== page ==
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for people who care about the West

The "real' right isn't wacky

  Dear HCN,


I am writing in response to the excellent essay by Ken Toole on the far right (HCN, 12/8/97). I have only one problem with his article: Except in the title, he almost always refers to extremists and militias and white supremacists as "the right." This might give readers the false impression that the entire political "right" holds their wacky beliefs. These fringe groups are in no way part of the responsible right, which goes by the name of conservatism, nor are their ideas at all closely related to the political philosophy of conservatism, which developed from two schools of thought which go back to Adam Smith (the libertarians) and Edmund Burke (the traditionalists).


The principles of that political philosophy clearly support conservation and environmental protection - something which our politicians who claim to be "conservatives' too often don't know, never having read a word of political philosophy in their lives, or which they forget whenever convenient for their campaign contributors.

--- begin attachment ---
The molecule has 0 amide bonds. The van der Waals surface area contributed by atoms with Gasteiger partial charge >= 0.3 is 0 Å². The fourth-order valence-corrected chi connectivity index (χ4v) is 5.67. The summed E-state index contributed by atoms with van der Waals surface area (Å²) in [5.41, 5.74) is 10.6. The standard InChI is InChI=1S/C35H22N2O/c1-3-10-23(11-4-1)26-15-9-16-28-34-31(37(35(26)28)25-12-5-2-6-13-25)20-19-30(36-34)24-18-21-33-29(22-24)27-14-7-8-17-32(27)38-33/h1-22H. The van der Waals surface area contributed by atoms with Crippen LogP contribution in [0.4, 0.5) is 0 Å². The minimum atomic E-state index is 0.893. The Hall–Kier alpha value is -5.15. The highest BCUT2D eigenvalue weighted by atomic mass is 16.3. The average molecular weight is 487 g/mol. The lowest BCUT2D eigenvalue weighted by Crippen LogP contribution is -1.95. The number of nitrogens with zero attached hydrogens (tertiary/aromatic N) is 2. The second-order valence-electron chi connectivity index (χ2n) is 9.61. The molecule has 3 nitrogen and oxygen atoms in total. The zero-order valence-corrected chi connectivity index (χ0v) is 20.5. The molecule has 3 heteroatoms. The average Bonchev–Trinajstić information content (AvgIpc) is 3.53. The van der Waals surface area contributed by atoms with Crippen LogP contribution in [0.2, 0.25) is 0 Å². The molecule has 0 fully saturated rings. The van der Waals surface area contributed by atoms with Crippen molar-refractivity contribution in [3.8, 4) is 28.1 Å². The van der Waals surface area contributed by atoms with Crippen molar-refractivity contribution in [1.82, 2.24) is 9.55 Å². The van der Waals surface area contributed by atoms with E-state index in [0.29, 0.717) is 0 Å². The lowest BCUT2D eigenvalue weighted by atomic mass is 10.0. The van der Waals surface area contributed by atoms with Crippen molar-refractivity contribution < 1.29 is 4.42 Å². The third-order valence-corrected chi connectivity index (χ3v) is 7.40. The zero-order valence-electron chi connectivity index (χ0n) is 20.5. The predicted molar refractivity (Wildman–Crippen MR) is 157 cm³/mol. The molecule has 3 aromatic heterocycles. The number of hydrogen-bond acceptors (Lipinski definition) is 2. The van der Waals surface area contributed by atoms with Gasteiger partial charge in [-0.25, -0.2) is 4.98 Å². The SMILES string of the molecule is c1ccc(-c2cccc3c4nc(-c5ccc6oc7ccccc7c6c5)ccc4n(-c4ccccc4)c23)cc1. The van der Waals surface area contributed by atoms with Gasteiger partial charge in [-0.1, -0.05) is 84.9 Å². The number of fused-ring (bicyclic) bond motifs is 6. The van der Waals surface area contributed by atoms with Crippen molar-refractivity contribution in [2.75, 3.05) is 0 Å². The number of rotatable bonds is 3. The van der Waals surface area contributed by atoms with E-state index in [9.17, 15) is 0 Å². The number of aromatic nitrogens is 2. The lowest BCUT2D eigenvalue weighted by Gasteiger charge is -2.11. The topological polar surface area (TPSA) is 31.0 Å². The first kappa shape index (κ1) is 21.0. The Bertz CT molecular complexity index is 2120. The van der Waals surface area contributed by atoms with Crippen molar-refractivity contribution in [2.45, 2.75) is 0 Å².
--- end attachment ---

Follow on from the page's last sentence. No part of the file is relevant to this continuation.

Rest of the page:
Nor does the wacky right recognize the implications of some of the slogans they spout mindlessly. To take just one example from Toole's essay: The far right says it favors the free market. But that's pretty doubtful, especially coming from Westerners, because it would mean giving up subsidies - so logging would cease on all but a few national forests and many ranches would quickly go bankrupt. And a true free market would mean absolutely no "negative externalities," i.e., pollution would be prohibited, unless the polluter negotiated with and compensated all victims in advance. Goodbye to a large part of the mining industry.


Enclosed is my explanation of conservative principles as they relate to environmental protection. It appeared in a newsletter published by Republicans for Environmental Protection and shows that the wacky right is not "conservative."





John R.E. Bliese


Lubbock, Texas





The writer is a professor of communications studies at Texas Tech University. For a copy of his essay, "Conservative Principles and the Environment," published in the fall 1997 issue of The Green Elephant, write to: Republicans for Environmental Protection, P.O. Box 7073, Deerfield, IL 60015 (847/940-0320).